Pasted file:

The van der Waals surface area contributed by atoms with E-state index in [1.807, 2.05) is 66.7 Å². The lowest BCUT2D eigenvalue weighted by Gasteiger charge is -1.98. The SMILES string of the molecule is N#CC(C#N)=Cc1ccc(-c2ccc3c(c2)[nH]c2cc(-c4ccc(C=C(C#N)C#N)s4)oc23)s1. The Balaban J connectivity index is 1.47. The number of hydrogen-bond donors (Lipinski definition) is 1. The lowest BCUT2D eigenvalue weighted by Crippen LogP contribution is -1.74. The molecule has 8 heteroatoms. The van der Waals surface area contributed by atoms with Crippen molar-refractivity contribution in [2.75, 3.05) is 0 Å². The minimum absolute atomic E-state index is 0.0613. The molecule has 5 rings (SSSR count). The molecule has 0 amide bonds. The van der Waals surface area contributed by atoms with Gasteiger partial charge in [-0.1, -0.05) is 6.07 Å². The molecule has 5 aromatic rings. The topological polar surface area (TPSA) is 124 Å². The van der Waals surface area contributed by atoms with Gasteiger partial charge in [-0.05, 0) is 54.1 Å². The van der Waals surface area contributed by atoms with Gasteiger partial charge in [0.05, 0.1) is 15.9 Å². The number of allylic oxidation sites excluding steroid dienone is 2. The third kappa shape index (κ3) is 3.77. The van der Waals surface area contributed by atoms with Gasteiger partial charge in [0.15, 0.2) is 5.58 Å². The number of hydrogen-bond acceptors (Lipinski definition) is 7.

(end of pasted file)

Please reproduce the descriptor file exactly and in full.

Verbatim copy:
The van der Waals surface area contributed by atoms with E-state index in [1.807, 2.05) is 66.7 Å². The lowest BCUT2D eigenvalue weighted by Gasteiger charge is -1.98. The SMILES string of the molecule is N#CC(C#N)=Cc1ccc(-c2ccc3c(c2)[nH]c2cc(-c4ccc(C=C(C#N)C#N)s4)oc23)s1. The Balaban J connectivity index is 1.47. The number of hydrogen-bond donors (Lipinski definition) is 1. The lowest BCUT2D eigenvalue weighted by Crippen LogP contribution is -1.74. The molecule has 8 heteroatoms. The van der Waals surface area contributed by atoms with Crippen molar-refractivity contribution in [2.75, 3.05) is 0 Å². The minimum absolute atomic E-state index is 0.0613. The molecule has 5 rings (SSSR count). The molecule has 0 amide bonds. The van der Waals surface area contributed by atoms with Gasteiger partial charge in [-0.1, -0.05) is 6.07 Å². The molecule has 5 aromatic rings. The topological polar surface area (TPSA) is 124 Å². The van der Waals surface area contributed by atoms with Gasteiger partial charge in [-0.05, 0) is 54.1 Å². The van der Waals surface area contributed by atoms with Gasteiger partial charge in [0.05, 0.1) is 15.9 Å². The number of allylic oxidation sites excluding steroid dienone is 2. The third kappa shape index (κ3) is 3.77. The van der Waals surface area contributed by atoms with Gasteiger partial charge in [0.15, 0.2) is 5.58 Å². The number of hydrogen-bond acceptors (Lipinski definition) is 7.